Sliema’s Built Heritage

Start Date & Time: 16/11/2017 - 7:00 pm

End Date & Time: 16/11/2017 - 7:00 pm

Price: 7

Inquire At: 20106428

On the evening of Thursday 16th November a large audience of FAA members and Sliema inhabitants (Slimizi) gathered at the Salesian Theatre in Sliema to hear a talk entitled ‘Sliema’s Built Heritage Celebrated with Faces’ by well-known Sliema local architect Edward Said.  Edward specialises in building conservation and is a student of Maltese architectural history.  He is a founding member of the Sliema Heritage Society which in 2010 was set up in a bid to foster an appreciation about the town’s architectural patrimony.  The society works closely with Flimkien ghal Ambjent Ahjar, the Sliema Local Council and other entities in this regard.  Edward’s talk focused on 10 architects responsible for their marvelous iconic architectural designs incorporated into the development of Sliema’s buildings from the mid 19th to mid 20th century.  This lecture celebrates them through their precious work.

 

In his introduction, Edward said that at the start of the 19th century Sliema was a mere fishing village, which over the years transformed into an idyllic seaside resort and vibrant town of differing architecture, becoming the most desirable place to live.  In fact, Sliema became a victim of its own success as the legacy left by these long-dead architects has suffered tremendously with the loss of many of these old buildings, with a myriad of architectural styles, demolished to make way for apartment blocks.  The 10 architect pioneers, each having his own style, were Emanuele Luigi Galizia (1830-1906); Francesco Zammit (1844-1917); Andrea Vassallo (1856-1928); Joseph Cachia Caruana (1894-1981); Silvio Mercieca (1888-1954); Alberto La Ferla (1898-1942); Francis Griscti Soler (1905-1982); Joseph Psaila (1891-1960); Philip Tortell; and Gustavo Romeo Vincenti (1891-1960), whose architectural achievements were highlighted by Edward.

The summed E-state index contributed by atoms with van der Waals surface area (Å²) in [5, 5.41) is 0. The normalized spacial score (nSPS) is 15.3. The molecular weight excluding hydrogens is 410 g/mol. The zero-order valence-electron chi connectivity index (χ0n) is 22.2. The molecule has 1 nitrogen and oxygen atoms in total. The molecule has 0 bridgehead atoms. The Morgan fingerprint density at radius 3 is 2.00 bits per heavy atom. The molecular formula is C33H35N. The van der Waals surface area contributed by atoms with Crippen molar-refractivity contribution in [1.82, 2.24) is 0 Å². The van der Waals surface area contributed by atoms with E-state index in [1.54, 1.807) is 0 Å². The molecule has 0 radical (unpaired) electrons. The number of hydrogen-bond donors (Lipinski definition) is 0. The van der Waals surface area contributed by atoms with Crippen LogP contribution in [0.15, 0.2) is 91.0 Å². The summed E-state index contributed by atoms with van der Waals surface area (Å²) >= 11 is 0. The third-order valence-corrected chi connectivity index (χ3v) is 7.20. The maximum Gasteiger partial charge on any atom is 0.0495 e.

The well-known Superintendent of Public Works architect Emanuele Luigi Galizia (1830-1906) adopted an exotic and flamboyant arabesque style with horseshoe arches and carvings which he applied to building three large terraced single storey houses (Alcazar, Pax, Alhambra) in Rudolf Street on the main access into the heart of Sliema.  These were the first scheduled houses in Sliema, surrounded by fields, which dominated the rural landscape, and were seen from afar.  He also designed the Police Station at the Ferries landing place and St .Gregory’s church.  The Diana fountain erected in St Anne Square to commemorate the supply of fresh water to Sliema is also by Galizia’s hand.  Today this stands in Balluta square.

 

Prominent architect Francesco Zammit (1844-1917) constructed large residential premises of quality and quantity in Sliema. In High Street, stand two of Sliema’s most imposing secular buildings: Villa Betharram (today Fatima House) and the adjacent Villino Zammit.  He designed both of these detached villas, complete with their surrounding gardens, which still survive today.  He designed many other fine residential buildings in Victoria Avenue (now Gorg Borg Olivier Street), some double-fronted residences, some with crenellations, and others with simplified balconies.